I'm studying for the GRE and came across the following question:

"Recent years have witnessed the posthumous inflation of the role of the hobbyist Alice Austen into that of a pioneering documentarian, while ..."

The word "inflation" in this context most nearly means - A. exaggeration, B. distortion [there were other answer choices, but these are the two relevant ones]. Answer A is the correct one according to the key.

While "exaggeration" fits the meaning most closely, I have never heard/seen anyone use "exaggeration of X into" or related variants such as "exaggeration into." I was wondering if this usage is considered grammatically nonstandard, because a quick Google search turned up only one result that used "exaggeration" in this manner.

Technically, I suppose that this grammatical concern is not relevant to the GRE question, so I should have picked "exaggeration" regardless, but I'm curious whether "exaggeration" would actually fit in place of "inflation" in the above sentence.

  • You ever blown up a balloon? It gets bigger. That's inflation.
    – Hot Licks
    Jun 1, 2015 at 0:41
  • Erm, that wasn't really the point of my question. Of course, I know what all these words mean, but I was wondering whether "exaggeration into" is standard usage. Updated my question to make that slightly more clear. Jun 2, 2015 at 2:37
  • Keep in mind a synonym is a word that means almost the same thing as the original word.
    – Hot Licks
    Jun 2, 2015 at 11:45
  • Um, I know what synonym means too, and that exaggeration is a synonym for inflation; I'm asking about the grammar of "exaggeration" in particular - since even though they are synonyms, if a word fits the meaning but makes the sentence grammatically incorrect, I don't think it "fits the meaning most closely," or am I wrong? Not saying that this is such an instance, but I'm sure there are such cases. Jun 2, 2015 at 18:28
  • There is absolutely nothing wrong, grammar-wise, with substituting "exaggeration" in place of "inflation".
    – Hot Licks
    Jun 2, 2015 at 22:18

2 Answers 2


The visible part of the sentence

Recent years have witnessed the posthumous inflation of the role of the hobbyist Alice Austen into that of a pioneering documentarian, while ...

is not well written. In the first place, "posthumous inflation" suggests a bloating corpse, which—unless the author has a deep disgust for Alice Austin and her work—is a rather harsh (not to say grotesque) image to invoke if all you really mean to say is that the late Ms. Austen's reputation today as an important documentarian is greater than it deserves to be.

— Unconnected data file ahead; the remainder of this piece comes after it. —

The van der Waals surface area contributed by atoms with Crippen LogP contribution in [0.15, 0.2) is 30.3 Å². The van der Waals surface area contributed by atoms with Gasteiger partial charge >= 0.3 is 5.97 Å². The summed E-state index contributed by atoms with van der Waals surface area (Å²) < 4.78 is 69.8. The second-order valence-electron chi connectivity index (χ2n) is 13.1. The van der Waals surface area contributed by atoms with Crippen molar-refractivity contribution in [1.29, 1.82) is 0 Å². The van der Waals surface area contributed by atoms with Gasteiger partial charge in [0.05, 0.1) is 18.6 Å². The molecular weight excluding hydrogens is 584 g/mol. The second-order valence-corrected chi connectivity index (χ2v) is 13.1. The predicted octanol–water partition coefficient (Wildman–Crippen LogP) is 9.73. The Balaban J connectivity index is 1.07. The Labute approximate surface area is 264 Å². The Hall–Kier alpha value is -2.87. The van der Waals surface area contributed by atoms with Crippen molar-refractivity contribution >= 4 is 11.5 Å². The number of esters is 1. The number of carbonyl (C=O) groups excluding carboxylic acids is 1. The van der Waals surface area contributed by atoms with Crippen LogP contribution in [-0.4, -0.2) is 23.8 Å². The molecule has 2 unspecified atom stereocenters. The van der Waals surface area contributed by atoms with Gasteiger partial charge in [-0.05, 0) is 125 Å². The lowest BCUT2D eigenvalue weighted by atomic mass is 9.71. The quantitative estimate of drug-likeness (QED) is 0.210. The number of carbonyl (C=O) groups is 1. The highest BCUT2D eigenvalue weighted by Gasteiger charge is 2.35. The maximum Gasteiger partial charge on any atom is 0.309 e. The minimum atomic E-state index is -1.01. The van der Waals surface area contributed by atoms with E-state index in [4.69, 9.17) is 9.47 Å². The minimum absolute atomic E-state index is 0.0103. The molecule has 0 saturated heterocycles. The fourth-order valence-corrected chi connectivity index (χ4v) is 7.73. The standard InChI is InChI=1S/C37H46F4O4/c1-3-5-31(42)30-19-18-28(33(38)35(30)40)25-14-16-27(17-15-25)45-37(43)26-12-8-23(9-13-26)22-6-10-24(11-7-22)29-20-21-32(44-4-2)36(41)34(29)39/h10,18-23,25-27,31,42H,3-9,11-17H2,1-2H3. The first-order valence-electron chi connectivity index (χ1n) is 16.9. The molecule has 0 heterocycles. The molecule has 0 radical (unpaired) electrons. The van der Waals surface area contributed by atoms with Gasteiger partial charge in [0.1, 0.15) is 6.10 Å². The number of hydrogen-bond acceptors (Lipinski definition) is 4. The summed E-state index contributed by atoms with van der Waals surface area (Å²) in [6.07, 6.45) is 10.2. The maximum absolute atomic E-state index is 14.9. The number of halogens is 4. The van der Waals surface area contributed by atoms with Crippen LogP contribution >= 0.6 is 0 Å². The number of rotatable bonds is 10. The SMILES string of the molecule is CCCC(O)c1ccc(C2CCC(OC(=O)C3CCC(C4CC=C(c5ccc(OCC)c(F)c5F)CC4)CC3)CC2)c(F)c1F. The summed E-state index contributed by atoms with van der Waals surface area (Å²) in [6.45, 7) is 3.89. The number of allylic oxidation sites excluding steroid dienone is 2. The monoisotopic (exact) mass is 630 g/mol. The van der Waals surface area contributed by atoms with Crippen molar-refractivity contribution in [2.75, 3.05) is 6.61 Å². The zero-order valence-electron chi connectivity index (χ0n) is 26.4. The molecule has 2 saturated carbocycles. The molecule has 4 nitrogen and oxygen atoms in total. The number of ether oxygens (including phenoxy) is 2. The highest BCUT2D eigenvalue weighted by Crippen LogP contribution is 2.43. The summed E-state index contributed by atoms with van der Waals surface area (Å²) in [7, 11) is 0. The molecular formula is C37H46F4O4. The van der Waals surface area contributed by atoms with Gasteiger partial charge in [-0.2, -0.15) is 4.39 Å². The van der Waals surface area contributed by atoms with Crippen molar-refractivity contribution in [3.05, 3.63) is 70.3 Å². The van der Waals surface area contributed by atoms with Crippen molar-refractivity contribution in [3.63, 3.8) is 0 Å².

Describing Austen's role in the history of documentaries as something that, like a football, can be inflated seems a bit odd. But the notion of inflating a role into a different role seems stranger still. Inflating a balloon doesn't inflate it into a different balloon; it simply fills the deflated balloon with air. Nor would I say that inflating the balloon's role transforms that role. It's the same balloon, but now it has air in it. "To inflate X into Y" does not sound to me like normal U.S. English phrasing, and neither does "to exaggerate X into Y." Moreover the original wording doesn't specify what Austin's role was before it transformed into the pioneering documentarian role; the transformation is presented as being from an unspecified role into a specific and grand role.

Perhaps one underlying problem here is that a role refers to something historically factual, and therefore not itself inflatable (unlike, for example, a claimed role); in contrast, a reputation—which seems to be the author's main concern here—is a mere bubble and can be inflated or deflated to suit the public mood. Applying this line of thought to the sentence fragment that we started with, we might reasonably (albeit off-gassingly) say something like this:

Recent years have witnessed the posthumous inflation of hobbyist Alice Austen's reputation as a documentarian, from that of a minor figure to that of an important pioneer, while ...

Or perhaps this:

Recent years have witnessed the posthumous inflation of Alice Austen's reputation as a documentarian, from that of a hobbyist to that of an important pioneer, while ...

The original wording is an instance of distractingly poor writing in a GRE question—writing that makes the sense of the sentence murkier than it need be, and harder for the test taker to analyze.


Your hunch is correct; exaggeration is the closest synonym. And it would be perfectly fine to use it as

exaggeration of the role

meaning that the author is clearly of the opinion that the importance of Alice Austen's work has been enhanced by many since her death.

  • "Enhanced" actually feels wrong there; may I suggest "overstated"?
    – Hellion
    Jun 1, 2015 at 3:06
  • You may! The word Enhanced was not the answer, just used in the explanation of the statement.
    – DJ Far
    Jun 1, 2015 at 18:35
  • Hm, I know exaggeration clearly fits and "exaggeration of the role" is standard, but "exaggeration of the role into X" is what I was asking about. I haven't heard "exaggeration into" used before - is it standard? Jun 2, 2015 at 2:38

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